Chichester Salford Train
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The West Sussex city of Chichester is home to the 11th century Chichester Cathedral which contains the shrine to Saint Richard of Chichester. Contained within the cathedral, in the south aisle, is a window in the floor which enables visitors to see the remains of a Roman mosaic pavement. The cathedral is unusual in the United Kingdom because it has a separate bell tower located a few meters from the main building. Philp Larkin, the renowned poet, took inspiration for the poem "An Arundel Tomb" from the medieval tomb of a knight and his wife which is inside the cathedral.
Most of the architecture of the Roman town within Chichester has been declared a conservation area that contains many Grade I listed buildings. The Butter Market in North Street was designed by John Nash, and was opened in 1808 as a food and produce market. In 1900, a second story was added to the building, originally housing an arts institute. The Corn Exchange in East Street was built in 1833, and was one of the first in the country. It is an imposing building, designed to show off its importance to trade. In 1883 it was also used for drama and entertainment.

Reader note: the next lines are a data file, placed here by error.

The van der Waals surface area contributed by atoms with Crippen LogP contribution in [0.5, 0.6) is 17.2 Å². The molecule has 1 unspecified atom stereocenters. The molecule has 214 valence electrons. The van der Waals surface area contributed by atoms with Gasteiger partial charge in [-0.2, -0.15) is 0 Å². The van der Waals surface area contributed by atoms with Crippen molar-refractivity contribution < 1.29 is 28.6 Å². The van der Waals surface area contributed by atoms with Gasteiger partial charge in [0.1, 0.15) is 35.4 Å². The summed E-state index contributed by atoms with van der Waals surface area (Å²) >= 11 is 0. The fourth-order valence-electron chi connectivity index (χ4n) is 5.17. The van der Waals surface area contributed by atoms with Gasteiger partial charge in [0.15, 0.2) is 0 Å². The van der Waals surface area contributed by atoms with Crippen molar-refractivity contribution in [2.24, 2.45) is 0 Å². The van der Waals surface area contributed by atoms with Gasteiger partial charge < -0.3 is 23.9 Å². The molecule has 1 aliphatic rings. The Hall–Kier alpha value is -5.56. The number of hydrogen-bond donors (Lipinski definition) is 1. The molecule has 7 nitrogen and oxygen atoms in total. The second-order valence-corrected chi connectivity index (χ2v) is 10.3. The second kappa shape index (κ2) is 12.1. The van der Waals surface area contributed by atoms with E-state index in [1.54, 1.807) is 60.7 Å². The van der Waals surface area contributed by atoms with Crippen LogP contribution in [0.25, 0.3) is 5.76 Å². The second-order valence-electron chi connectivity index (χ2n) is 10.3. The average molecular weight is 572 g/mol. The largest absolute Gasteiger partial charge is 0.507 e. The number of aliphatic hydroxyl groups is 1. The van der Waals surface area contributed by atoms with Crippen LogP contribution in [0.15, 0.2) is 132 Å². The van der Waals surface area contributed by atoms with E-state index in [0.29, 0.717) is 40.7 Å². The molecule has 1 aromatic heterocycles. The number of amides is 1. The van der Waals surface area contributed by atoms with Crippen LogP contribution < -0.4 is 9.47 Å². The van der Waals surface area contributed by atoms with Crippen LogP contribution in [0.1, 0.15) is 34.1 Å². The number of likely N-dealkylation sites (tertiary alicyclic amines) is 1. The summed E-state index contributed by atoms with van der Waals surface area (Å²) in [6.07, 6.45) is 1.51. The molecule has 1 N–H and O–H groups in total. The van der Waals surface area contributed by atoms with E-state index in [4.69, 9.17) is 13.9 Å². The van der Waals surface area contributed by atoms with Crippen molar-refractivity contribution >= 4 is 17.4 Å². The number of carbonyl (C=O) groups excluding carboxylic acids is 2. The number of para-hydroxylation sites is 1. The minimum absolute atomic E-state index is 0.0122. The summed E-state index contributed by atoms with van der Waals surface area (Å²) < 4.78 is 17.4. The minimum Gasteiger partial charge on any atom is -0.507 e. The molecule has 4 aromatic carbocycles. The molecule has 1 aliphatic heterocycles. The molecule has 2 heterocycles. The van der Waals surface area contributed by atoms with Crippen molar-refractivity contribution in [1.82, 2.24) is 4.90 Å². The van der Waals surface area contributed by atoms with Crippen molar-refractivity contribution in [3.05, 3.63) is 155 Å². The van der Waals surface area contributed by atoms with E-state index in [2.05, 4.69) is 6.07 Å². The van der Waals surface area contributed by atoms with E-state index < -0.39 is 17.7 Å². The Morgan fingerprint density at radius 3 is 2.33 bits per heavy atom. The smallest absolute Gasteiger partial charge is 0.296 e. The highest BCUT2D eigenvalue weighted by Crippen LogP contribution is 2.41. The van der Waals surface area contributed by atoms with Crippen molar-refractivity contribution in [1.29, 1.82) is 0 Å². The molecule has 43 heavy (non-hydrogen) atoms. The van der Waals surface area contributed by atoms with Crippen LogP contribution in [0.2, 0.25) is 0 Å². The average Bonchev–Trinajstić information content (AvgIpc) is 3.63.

Salford, located in the north west of England, has a secret that many visitors don't realise - 60% of the city is green space! The city has three green flag parks, five local nature reserves and over 20 public parks, all of which offer visitors plenty of things to do and see. You can explore one of the beautiful country parks such as Clifton Country Park's meadows, play hide and seek in Worsley Woods, take a leisurely stroll at Blackleach Country Park, or enjoy a brass band concert with an ice cream in the summer at Victoria Park. If you prefer a more wild approach, try some real wilderness at Chat Moss. If you are looking for a taste of Salford's past, visit Ordsall Hall which is a formerly moated Tudor mansion, the oldest parts of which were built during the 15th century. The mansion is located in the Ordsall area of Salford and was the family seat of the Radclyffe family, who lived in the house for more than 300 years. The hall was the setting for William Harrison Ainsworth's 1842 novel Guy Fawkes, written around the plausible although unsubstantiated local story that the Gunpowder Plot of 1605 was planned in the house.